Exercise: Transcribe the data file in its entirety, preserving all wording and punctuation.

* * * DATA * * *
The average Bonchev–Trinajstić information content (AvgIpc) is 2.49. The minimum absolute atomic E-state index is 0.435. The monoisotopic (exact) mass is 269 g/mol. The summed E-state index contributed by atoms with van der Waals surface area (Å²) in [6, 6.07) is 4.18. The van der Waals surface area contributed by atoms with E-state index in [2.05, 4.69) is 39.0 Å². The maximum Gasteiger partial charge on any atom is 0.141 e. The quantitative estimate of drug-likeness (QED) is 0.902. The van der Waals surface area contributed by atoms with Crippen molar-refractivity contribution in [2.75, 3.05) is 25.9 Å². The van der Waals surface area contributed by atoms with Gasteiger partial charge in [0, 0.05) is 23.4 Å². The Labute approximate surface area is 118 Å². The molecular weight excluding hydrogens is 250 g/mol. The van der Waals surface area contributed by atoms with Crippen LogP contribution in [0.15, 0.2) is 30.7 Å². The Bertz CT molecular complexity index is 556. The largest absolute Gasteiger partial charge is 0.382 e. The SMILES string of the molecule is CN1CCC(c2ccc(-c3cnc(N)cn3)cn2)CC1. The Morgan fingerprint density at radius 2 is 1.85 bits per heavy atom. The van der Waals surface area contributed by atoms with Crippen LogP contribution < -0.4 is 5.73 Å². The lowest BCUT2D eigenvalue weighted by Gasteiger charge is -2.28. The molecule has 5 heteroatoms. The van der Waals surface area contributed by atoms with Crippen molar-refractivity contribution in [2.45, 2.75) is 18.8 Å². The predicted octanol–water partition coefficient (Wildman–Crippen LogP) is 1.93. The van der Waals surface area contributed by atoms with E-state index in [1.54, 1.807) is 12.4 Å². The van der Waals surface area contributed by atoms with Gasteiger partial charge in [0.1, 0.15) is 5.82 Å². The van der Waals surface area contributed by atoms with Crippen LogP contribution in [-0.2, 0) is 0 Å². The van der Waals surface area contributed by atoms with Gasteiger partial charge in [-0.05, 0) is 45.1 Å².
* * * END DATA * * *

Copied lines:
The average Bonchev–Trinajstić information content (AvgIpc) is 2.49. The minimum absolute atomic E-state index is 0.435. The monoisotopic (exact) mass is 269 g/mol. The summed E-state index contributed by atoms with van der Waals surface area (Å²) in [6, 6.07) is 4.18. The van der Waals surface area contributed by atoms with E-state index in [2.05, 4.69) is 39.0 Å². The maximum Gasteiger partial charge on any atom is 0.141 e. The quantitative estimate of drug-likeness (QED) is 0.902. The van der Waals surface area contributed by atoms with Crippen molar-refractivity contribution in [2.75, 3.05) is 25.9 Å². The van der Waals surface area contributed by atoms with Gasteiger partial charge in [0, 0.05) is 23.4 Å². The Labute approximate surface area is 118 Å². The molecular weight excluding hydrogens is 250 g/mol. The van der Waals surface area contributed by atoms with Crippen LogP contribution in [0.15, 0.2) is 30.7 Å². The Bertz CT molecular complexity index is 556. The largest absolute Gasteiger partial charge is 0.382 e. The SMILES string of the molecule is CN1CCC(c2ccc(-c3cnc(N)cn3)cn2)CC1. The Morgan fingerprint density at radius 2 is 1.85 bits per heavy atom. The van der Waals surface area contributed by atoms with Crippen LogP contribution < -0.4 is 5.73 Å². The lowest BCUT2D eigenvalue weighted by Gasteiger charge is -2.28. The molecule has 5 heteroatoms. The van der Waals surface area contributed by atoms with Crippen molar-refractivity contribution in [2.45, 2.75) is 18.8 Å². The predicted octanol–water partition coefficient (Wildman–Crippen LogP) is 1.93. The van der Waals surface area contributed by atoms with E-state index in [1.54, 1.807) is 12.4 Å². The van der Waals surface area contributed by atoms with Gasteiger partial charge in [0.1, 0.15) is 5.82 Å². The van der Waals surface area contributed by atoms with Crippen LogP contribution in [-0.2, 0) is 0 Å². The van der Waals surface area contributed by atoms with Gasteiger partial charge in [-0.05, 0) is 45.1 Å².